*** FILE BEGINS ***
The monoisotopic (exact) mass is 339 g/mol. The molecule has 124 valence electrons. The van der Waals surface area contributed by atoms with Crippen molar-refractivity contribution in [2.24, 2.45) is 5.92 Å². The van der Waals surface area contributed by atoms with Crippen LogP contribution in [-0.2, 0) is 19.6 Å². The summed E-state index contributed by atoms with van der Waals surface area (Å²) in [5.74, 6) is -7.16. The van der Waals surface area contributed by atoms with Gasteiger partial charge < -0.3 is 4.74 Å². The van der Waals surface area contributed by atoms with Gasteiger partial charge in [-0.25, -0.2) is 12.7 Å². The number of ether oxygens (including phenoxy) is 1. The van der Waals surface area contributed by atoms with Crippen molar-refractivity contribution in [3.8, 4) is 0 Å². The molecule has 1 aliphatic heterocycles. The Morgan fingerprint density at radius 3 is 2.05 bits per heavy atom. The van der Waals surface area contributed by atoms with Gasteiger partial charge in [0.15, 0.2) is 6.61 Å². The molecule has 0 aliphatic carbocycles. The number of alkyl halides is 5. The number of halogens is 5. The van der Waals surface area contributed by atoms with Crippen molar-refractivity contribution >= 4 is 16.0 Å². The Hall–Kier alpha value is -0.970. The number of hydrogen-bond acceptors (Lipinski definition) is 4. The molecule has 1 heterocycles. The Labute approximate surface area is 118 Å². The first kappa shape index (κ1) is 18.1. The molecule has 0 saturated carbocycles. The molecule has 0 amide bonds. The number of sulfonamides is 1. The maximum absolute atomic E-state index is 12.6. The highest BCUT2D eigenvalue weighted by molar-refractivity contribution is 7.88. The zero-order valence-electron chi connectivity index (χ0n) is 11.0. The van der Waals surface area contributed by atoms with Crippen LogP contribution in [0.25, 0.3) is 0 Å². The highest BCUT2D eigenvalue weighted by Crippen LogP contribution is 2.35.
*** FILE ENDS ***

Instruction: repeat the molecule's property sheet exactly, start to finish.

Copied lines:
The monoisotopic (exact) mass is 339 g/mol. The molecule has 124 valence electrons. The van der Waals surface area contributed by atoms with Crippen molar-refractivity contribution in [2.24, 2.45) is 5.92 Å². The van der Waals surface area contributed by atoms with Crippen LogP contribution in [-0.2, 0) is 19.6 Å². The summed E-state index contributed by atoms with van der Waals surface area (Å²) in [5.74, 6) is -7.16. The van der Waals surface area contributed by atoms with Gasteiger partial charge < -0.3 is 4.74 Å². The van der Waals surface area contributed by atoms with Gasteiger partial charge in [-0.25, -0.2) is 12.7 Å². The number of ether oxygens (including phenoxy) is 1. The van der Waals surface area contributed by atoms with Crippen molar-refractivity contribution in [3.8, 4) is 0 Å². The molecule has 1 aliphatic heterocycles. The Morgan fingerprint density at radius 3 is 2.05 bits per heavy atom. The van der Waals surface area contributed by atoms with Gasteiger partial charge in [0.15, 0.2) is 6.61 Å². The molecule has 0 aliphatic carbocycles. The number of alkyl halides is 5. The number of halogens is 5. The van der Waals surface area contributed by atoms with Crippen molar-refractivity contribution >= 4 is 16.0 Å². The Hall–Kier alpha value is -0.970. The number of hydrogen-bond acceptors (Lipinski definition) is 4. The molecule has 1 heterocycles. The Labute approximate surface area is 118 Å². The first kappa shape index (κ1) is 18.1. The molecule has 0 saturated carbocycles. The molecule has 0 amide bonds. The number of sulfonamides is 1. The maximum absolute atomic E-state index is 12.6. The highest BCUT2D eigenvalue weighted by molar-refractivity contribution is 7.88. The zero-order valence-electron chi connectivity index (χ0n) is 11.0. The van der Waals surface area contributed by atoms with Crippen LogP contribution in [0.25, 0.3) is 0 Å². The highest BCUT2D eigenvalue weighted by Crippen LogP contribution is 2.35.